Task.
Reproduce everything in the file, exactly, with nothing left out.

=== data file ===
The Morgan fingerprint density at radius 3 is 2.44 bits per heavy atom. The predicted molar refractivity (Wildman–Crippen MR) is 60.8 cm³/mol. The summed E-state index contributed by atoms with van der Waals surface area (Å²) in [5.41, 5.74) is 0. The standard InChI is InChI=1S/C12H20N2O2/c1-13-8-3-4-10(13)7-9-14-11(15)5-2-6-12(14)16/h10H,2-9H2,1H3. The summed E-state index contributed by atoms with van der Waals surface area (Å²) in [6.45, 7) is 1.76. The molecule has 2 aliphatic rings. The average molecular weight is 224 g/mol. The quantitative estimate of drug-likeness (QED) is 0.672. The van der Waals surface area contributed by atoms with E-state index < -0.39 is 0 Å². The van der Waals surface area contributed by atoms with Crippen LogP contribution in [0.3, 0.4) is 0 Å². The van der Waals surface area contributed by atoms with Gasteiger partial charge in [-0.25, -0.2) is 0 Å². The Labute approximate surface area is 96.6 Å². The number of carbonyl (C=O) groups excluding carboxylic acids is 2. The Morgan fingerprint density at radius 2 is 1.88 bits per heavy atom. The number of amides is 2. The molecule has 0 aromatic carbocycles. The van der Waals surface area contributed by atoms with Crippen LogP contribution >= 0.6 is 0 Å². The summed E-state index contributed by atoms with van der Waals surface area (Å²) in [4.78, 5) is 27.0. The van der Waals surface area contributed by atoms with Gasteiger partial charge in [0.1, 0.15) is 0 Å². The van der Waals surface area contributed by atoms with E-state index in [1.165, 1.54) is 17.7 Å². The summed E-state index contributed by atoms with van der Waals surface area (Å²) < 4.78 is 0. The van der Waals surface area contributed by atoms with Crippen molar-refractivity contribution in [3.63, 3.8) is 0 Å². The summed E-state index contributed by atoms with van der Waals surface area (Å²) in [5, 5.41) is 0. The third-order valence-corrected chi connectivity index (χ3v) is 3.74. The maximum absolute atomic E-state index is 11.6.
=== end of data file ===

The Morgan fingerprint density at radius 3 is 2.44 bits per heavy atom. The predicted molar refractivity (Wildman–Crippen MR) is 60.8 cm³/mol. The summed E-state index contributed by atoms with van der Waals surface area (Å²) in [5.41, 5.74) is 0. The standard InChI is InChI=1S/C12H20N2O2/c1-13-8-3-4-10(13)7-9-14-11(15)5-2-6-12(14)16/h10H,2-9H2,1H3. The summed E-state index contributed by atoms with van der Waals surface area (Å²) in [6.45, 7) is 1.76. The molecule has 2 aliphatic rings. The average molecular weight is 224 g/mol. The quantitative estimate of drug-likeness (QED) is 0.672. The van der Waals surface area contributed by atoms with E-state index < -0.39 is 0 Å². The van der Waals surface area contributed by atoms with Crippen LogP contribution in [0.3, 0.4) is 0 Å². The van der Waals surface area contributed by atoms with Gasteiger partial charge in [-0.25, -0.2) is 0 Å². The Labute approximate surface area is 96.6 Å². The number of carbonyl (C=O) groups excluding carboxylic acids is 2. The Morgan fingerprint density at radius 2 is 1.88 bits per heavy atom. The number of amides is 2. The molecule has 0 aromatic carbocycles. The van der Waals surface area contributed by atoms with Crippen LogP contribution >= 0.6 is 0 Å². The summed E-state index contributed by atoms with van der Waals surface area (Å²) in [4.78, 5) is 27.0. The van der Waals surface area contributed by atoms with Gasteiger partial charge in [0.1, 0.15) is 0 Å². The van der Waals surface area contributed by atoms with E-state index in [1.165, 1.54) is 17.7 Å². The summed E-state index contributed by atoms with van der Waals surface area (Å²) < 4.78 is 0. The van der Waals surface area contributed by atoms with Crippen molar-refractivity contribution in [3.63, 3.8) is 0 Å². The summed E-state index contributed by atoms with van der Waals surface area (Å²) in [5, 5.41) is 0. The third-order valence-corrected chi connectivity index (χ3v) is 3.74. The maximum absolute atomic E-state index is 11.6.